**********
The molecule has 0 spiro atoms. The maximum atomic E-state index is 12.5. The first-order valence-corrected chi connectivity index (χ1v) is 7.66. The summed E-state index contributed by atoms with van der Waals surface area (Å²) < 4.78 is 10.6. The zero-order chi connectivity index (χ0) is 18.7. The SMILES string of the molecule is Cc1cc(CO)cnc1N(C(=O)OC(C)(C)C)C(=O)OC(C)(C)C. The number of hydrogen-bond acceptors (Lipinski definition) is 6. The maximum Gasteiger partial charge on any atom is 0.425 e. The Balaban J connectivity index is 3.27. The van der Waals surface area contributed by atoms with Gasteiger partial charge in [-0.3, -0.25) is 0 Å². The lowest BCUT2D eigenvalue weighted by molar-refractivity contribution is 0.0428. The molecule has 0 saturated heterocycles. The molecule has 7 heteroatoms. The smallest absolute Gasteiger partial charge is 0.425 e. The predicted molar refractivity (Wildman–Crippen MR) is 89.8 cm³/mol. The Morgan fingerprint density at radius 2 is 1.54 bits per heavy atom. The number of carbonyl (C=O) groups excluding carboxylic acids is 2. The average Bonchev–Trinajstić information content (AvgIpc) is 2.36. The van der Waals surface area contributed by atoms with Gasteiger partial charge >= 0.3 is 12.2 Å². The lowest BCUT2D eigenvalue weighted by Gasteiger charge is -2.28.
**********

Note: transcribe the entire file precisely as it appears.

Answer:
The molecule has 0 spiro atoms. The maximum atomic E-state index is 12.5. The first-order valence-corrected chi connectivity index (χ1v) is 7.66. The summed E-state index contributed by atoms with van der Waals surface area (Å²) < 4.78 is 10.6. The zero-order chi connectivity index (χ0) is 18.7. The SMILES string of the molecule is Cc1cc(CO)cnc1N(C(=O)OC(C)(C)C)C(=O)OC(C)(C)C. The number of hydrogen-bond acceptors (Lipinski definition) is 6. The maximum Gasteiger partial charge on any atom is 0.425 e. The Balaban J connectivity index is 3.27. The van der Waals surface area contributed by atoms with Gasteiger partial charge in [-0.3, -0.25) is 0 Å². The lowest BCUT2D eigenvalue weighted by molar-refractivity contribution is 0.0428. The molecule has 0 saturated heterocycles. The molecule has 7 heteroatoms. The smallest absolute Gasteiger partial charge is 0.425 e. The predicted molar refractivity (Wildman–Crippen MR) is 89.8 cm³/mol. The Morgan fingerprint density at radius 2 is 1.54 bits per heavy atom. The number of carbonyl (C=O) groups excluding carboxylic acids is 2. The average Bonchev–Trinajstić information content (AvgIpc) is 2.36. The van der Waals surface area contributed by atoms with Gasteiger partial charge >= 0.3 is 12.2 Å². The lowest BCUT2D eigenvalue weighted by Gasteiger charge is -2.28.